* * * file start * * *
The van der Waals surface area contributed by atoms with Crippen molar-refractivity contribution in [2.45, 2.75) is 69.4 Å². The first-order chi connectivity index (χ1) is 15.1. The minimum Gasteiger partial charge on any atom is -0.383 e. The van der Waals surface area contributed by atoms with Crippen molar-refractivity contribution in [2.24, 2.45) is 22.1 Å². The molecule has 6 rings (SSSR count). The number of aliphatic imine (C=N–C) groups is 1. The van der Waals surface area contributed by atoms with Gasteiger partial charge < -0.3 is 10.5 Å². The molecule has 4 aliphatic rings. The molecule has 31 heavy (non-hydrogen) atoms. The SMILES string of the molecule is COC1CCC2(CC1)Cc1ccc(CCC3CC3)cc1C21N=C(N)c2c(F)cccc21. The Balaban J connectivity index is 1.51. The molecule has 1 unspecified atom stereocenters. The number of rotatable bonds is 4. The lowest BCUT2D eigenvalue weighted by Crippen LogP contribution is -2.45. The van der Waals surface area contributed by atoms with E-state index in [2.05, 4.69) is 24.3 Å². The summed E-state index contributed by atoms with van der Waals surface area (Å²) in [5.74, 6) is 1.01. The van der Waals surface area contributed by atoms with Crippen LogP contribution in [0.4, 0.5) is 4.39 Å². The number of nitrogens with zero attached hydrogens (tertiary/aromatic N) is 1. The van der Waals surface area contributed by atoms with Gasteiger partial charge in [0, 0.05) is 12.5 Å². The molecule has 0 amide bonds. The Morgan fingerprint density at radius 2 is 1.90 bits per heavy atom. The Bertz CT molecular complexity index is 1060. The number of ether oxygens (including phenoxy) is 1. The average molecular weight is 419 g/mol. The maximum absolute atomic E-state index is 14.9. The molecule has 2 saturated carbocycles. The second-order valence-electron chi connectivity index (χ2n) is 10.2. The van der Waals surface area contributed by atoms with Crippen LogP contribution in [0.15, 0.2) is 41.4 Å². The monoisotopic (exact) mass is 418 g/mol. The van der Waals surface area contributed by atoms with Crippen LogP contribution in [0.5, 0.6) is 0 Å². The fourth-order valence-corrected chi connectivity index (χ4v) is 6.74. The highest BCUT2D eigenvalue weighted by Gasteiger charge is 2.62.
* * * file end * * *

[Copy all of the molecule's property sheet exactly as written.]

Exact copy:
The van der Waals surface area contributed by atoms with Crippen molar-refractivity contribution in [2.45, 2.75) is 69.4 Å². The first-order chi connectivity index (χ1) is 15.1. The minimum Gasteiger partial charge on any atom is -0.383 e. The van der Waals surface area contributed by atoms with Crippen molar-refractivity contribution in [2.24, 2.45) is 22.1 Å². The molecule has 6 rings (SSSR count). The number of aliphatic imine (C=N–C) groups is 1. The van der Waals surface area contributed by atoms with Gasteiger partial charge < -0.3 is 10.5 Å². The molecule has 4 aliphatic rings. The molecule has 31 heavy (non-hydrogen) atoms. The SMILES string of the molecule is COC1CCC2(CC1)Cc1ccc(CCC3CC3)cc1C21N=C(N)c2c(F)cccc21. The Balaban J connectivity index is 1.51. The molecule has 1 unspecified atom stereocenters. The number of rotatable bonds is 4. The lowest BCUT2D eigenvalue weighted by Crippen LogP contribution is -2.45. The van der Waals surface area contributed by atoms with E-state index in [2.05, 4.69) is 24.3 Å². The summed E-state index contributed by atoms with van der Waals surface area (Å²) in [5.74, 6) is 1.01. The van der Waals surface area contributed by atoms with Crippen LogP contribution in [0.4, 0.5) is 4.39 Å². The number of nitrogens with zero attached hydrogens (tertiary/aromatic N) is 1. The van der Waals surface area contributed by atoms with Gasteiger partial charge in [0, 0.05) is 12.5 Å². The molecule has 0 amide bonds. The Morgan fingerprint density at radius 2 is 1.90 bits per heavy atom. The Bertz CT molecular complexity index is 1060. The number of ether oxygens (including phenoxy) is 1. The average molecular weight is 419 g/mol. The maximum absolute atomic E-state index is 14.9. The molecule has 2 saturated carbocycles. The second-order valence-electron chi connectivity index (χ2n) is 10.2. The van der Waals surface area contributed by atoms with Crippen LogP contribution in [0.15, 0.2) is 41.4 Å². The monoisotopic (exact) mass is 418 g/mol. The van der Waals surface area contributed by atoms with Crippen LogP contribution in [0.5, 0.6) is 0 Å². The fourth-order valence-corrected chi connectivity index (χ4v) is 6.74. The highest BCUT2D eigenvalue weighted by Gasteiger charge is 2.62.